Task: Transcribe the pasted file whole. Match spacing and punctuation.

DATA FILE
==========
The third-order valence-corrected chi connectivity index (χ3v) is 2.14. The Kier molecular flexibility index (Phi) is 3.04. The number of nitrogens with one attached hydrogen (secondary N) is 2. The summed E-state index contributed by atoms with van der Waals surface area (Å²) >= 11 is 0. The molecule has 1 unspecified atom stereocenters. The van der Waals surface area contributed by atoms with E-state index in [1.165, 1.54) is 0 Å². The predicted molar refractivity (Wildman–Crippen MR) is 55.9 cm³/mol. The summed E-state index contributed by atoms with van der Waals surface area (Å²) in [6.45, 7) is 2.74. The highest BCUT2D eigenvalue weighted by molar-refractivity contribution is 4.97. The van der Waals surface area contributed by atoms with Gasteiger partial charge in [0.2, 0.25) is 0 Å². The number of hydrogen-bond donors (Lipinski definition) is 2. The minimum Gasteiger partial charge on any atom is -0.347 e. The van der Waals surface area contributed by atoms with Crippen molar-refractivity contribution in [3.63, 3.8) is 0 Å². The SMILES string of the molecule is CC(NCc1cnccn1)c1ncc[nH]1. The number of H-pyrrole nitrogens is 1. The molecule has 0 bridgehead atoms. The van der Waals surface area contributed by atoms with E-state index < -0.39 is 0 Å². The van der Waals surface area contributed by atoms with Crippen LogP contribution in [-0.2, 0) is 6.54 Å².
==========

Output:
The third-order valence-corrected chi connectivity index (χ3v) is 2.14. The Kier molecular flexibility index (Phi) is 3.04. The number of nitrogens with one attached hydrogen (secondary N) is 2. The summed E-state index contributed by atoms with van der Waals surface area (Å²) >= 11 is 0. The molecule has 1 unspecified atom stereocenters. The van der Waals surface area contributed by atoms with E-state index in [1.165, 1.54) is 0 Å². The predicted molar refractivity (Wildman–Crippen MR) is 55.9 cm³/mol. The summed E-state index contributed by atoms with van der Waals surface area (Å²) in [6.45, 7) is 2.74. The highest BCUT2D eigenvalue weighted by molar-refractivity contribution is 4.97. The van der Waals surface area contributed by atoms with Gasteiger partial charge in [0.2, 0.25) is 0 Å². The number of hydrogen-bond donors (Lipinski definition) is 2. The minimum Gasteiger partial charge on any atom is -0.347 e. The van der Waals surface area contributed by atoms with Crippen molar-refractivity contribution in [3.63, 3.8) is 0 Å². The SMILES string of the molecule is CC(NCc1cnccn1)c1ncc[nH]1. The number of H-pyrrole nitrogens is 1. The molecule has 0 bridgehead atoms. The van der Waals surface area contributed by atoms with E-state index < -0.39 is 0 Å². The van der Waals surface area contributed by atoms with Crippen LogP contribution in [-0.2, 0) is 6.54 Å².